Three good candidates, but one clear choice to represent District VII

Seattle District VII Candidate Forum.jpg

If you’re reading this, you probably know: Betty Patu resigned. It’s true.

You probably know that Betty Patu was the school board director for southeast Seattle (District VII) for a long time.

You may even know that the remaining six Seattle Public Schools board directors now have to appoint Betty’s replacement, which means we southeast Seattle residents will have our school board director chosen without our direct input.

Tonight is the final candidate forum, and we’re hearing from the final three candidates: Julie Van Arcken, a local education advocate who quit her job to run for this school board appointment, and I’m not sure what that job was; Brandon Hersey, a teacher in Federal Way Public Schools and a District VII resident; and Emijah Smith, a community and non-profit leader and longtime pillar of the South Seattle community.

So, I’m sitting in the audience at Rainier Beach High School, and I’m going to try something new. I’m just going to write about what’s happening as it’s happening. And about what I think about what’s happening, obviously. And this way, we’ve got pretty much no filter, which ought to be interesting. And very little editing, so beware.

Full disclosure before we get started: I got here late. But I ended up walking in perfectly during the intermission, which means I could have not mentioned it and nobody would have really known! But here I am being needlessly honest.

Come on. We have a two-month old baby, an almost-15-month-old baby, plus more. It’s a tired time. Getting out the door is a long process, even alone.

And let me add one more caveat before I start having opinions: all three of these candidates are at least pretty good. All three of them say the right things, generally speaking, and talk openly about making all decisions through a racial-equity lens. That’s great. Any of them would have an inside shot at being instantly our boldest and most cogent board director. We are in a pretty good situation.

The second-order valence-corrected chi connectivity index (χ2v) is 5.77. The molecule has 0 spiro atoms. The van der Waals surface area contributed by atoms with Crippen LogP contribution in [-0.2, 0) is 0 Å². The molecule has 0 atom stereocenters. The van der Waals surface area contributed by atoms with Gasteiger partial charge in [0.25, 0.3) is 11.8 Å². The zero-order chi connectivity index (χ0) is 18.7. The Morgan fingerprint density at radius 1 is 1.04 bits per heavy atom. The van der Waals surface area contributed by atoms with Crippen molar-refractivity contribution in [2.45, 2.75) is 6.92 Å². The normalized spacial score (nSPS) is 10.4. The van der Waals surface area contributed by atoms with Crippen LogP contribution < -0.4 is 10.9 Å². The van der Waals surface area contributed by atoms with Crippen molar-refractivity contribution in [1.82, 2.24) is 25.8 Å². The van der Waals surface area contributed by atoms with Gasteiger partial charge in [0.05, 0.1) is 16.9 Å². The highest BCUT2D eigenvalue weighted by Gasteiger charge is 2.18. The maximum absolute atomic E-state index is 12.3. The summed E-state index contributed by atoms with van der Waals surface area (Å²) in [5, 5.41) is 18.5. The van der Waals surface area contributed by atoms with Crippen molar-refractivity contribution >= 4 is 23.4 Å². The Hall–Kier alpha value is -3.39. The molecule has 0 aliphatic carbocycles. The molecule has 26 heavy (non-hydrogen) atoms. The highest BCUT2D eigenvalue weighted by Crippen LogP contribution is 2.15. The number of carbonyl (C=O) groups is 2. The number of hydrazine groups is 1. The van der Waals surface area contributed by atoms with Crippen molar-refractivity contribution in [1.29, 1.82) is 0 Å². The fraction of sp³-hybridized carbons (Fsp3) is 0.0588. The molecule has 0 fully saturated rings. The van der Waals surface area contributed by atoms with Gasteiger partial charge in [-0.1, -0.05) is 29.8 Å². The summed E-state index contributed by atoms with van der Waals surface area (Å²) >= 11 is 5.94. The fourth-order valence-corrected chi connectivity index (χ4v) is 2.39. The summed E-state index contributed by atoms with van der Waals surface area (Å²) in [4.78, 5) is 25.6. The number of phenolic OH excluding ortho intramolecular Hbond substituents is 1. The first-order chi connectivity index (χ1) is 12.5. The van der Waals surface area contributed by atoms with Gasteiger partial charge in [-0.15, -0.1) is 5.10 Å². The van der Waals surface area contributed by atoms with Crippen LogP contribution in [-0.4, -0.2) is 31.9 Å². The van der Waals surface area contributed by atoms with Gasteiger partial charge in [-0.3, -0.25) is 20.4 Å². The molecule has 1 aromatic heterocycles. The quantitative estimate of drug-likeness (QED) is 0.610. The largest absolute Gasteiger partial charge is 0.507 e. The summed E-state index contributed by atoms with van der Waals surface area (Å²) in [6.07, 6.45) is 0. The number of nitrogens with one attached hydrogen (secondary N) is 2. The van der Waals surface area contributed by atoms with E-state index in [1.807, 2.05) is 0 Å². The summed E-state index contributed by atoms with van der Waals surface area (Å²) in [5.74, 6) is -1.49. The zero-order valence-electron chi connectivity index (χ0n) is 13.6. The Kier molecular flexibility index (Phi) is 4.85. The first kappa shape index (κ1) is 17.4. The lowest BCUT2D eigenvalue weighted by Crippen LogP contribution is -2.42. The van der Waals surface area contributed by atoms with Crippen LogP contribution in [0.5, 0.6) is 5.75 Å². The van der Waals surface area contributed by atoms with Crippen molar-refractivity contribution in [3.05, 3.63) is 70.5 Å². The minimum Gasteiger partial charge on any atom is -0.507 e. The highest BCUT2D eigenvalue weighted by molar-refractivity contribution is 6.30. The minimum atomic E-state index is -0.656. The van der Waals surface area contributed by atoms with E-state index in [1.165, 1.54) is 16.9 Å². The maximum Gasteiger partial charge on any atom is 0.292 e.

That said, there are degrees of how impactful I think each of them might be. And I’m going to interject here that I will be thrilled if Emijah Smith is chosen. I will be okay with Brandon Hersey as the choice, and I’ll be disappointed if it’s Julie Van Arcken.

Julie just mentioned again that her real involvement in Seattle Public Schools began when her neighborhood elementary school was rezoned in a way that disproportionately displaced families of color. She spent something like six years working on that issue to no avail, and she received concerned commitments from Betty Patu about things needing to change that never really materialized.

Her heart is in exactly the right place. She “knows special education is dramatically underfunded,” for example. But she constantly mentions her endorsements. And she is the most in-system of the three candidates. She will be by far the safest choice for the board — the most like what we already have.

I’m listening now to Brandon talking circles around Julie. In response to the issues of scarcity around special education, he says, “Stop over tracking black and brown students into special education environments.” “Recruit and retain more educators of color, be better stewards of our money.” Nice.